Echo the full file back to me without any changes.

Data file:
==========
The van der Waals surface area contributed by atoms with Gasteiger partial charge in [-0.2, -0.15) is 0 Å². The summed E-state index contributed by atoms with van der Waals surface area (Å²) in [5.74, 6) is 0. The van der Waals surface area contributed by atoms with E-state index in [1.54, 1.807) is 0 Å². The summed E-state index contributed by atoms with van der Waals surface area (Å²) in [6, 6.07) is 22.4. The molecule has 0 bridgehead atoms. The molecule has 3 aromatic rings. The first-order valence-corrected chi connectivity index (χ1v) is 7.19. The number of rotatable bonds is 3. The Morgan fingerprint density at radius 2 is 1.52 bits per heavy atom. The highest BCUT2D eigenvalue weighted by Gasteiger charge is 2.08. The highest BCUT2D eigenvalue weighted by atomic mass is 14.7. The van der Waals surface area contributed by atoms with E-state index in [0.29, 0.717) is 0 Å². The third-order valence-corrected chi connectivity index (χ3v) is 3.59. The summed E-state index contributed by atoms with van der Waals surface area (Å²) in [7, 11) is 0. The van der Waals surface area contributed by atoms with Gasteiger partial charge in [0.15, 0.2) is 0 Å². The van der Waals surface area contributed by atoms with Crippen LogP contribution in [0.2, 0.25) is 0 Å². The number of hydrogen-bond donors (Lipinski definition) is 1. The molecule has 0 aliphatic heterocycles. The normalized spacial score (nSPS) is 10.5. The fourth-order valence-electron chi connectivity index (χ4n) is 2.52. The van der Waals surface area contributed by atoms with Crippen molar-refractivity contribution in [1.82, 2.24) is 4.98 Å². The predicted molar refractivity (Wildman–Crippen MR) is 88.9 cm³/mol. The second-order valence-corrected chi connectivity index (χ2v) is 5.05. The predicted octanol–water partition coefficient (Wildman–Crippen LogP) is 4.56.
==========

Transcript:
The van der Waals surface area contributed by atoms with Gasteiger partial charge in [-0.2, -0.15) is 0 Å². The summed E-state index contributed by atoms with van der Waals surface area (Å²) in [5.74, 6) is 0. The van der Waals surface area contributed by atoms with E-state index in [1.54, 1.807) is 0 Å². The summed E-state index contributed by atoms with van der Waals surface area (Å²) in [6, 6.07) is 22.4. The molecule has 0 bridgehead atoms. The molecule has 3 aromatic rings. The first-order valence-corrected chi connectivity index (χ1v) is 7.19. The number of rotatable bonds is 3. The Morgan fingerprint density at radius 2 is 1.52 bits per heavy atom. The highest BCUT2D eigenvalue weighted by Gasteiger charge is 2.08. The highest BCUT2D eigenvalue weighted by atomic mass is 14.7. The van der Waals surface area contributed by atoms with E-state index in [0.29, 0.717) is 0 Å². The third-order valence-corrected chi connectivity index (χ3v) is 3.59. The summed E-state index contributed by atoms with van der Waals surface area (Å²) in [7, 11) is 0. The van der Waals surface area contributed by atoms with Gasteiger partial charge in [0.15, 0.2) is 0 Å². The van der Waals surface area contributed by atoms with Crippen LogP contribution in [0.2, 0.25) is 0 Å². The number of hydrogen-bond donors (Lipinski definition) is 1. The molecule has 0 aliphatic heterocycles. The normalized spacial score (nSPS) is 10.5. The fourth-order valence-electron chi connectivity index (χ4n) is 2.52. The van der Waals surface area contributed by atoms with Crippen molar-refractivity contribution in [1.82, 2.24) is 4.98 Å². The predicted molar refractivity (Wildman–Crippen MR) is 88.9 cm³/mol. The second-order valence-corrected chi connectivity index (χ2v) is 5.05. The predicted octanol–water partition coefficient (Wildman–Crippen LogP) is 4.56.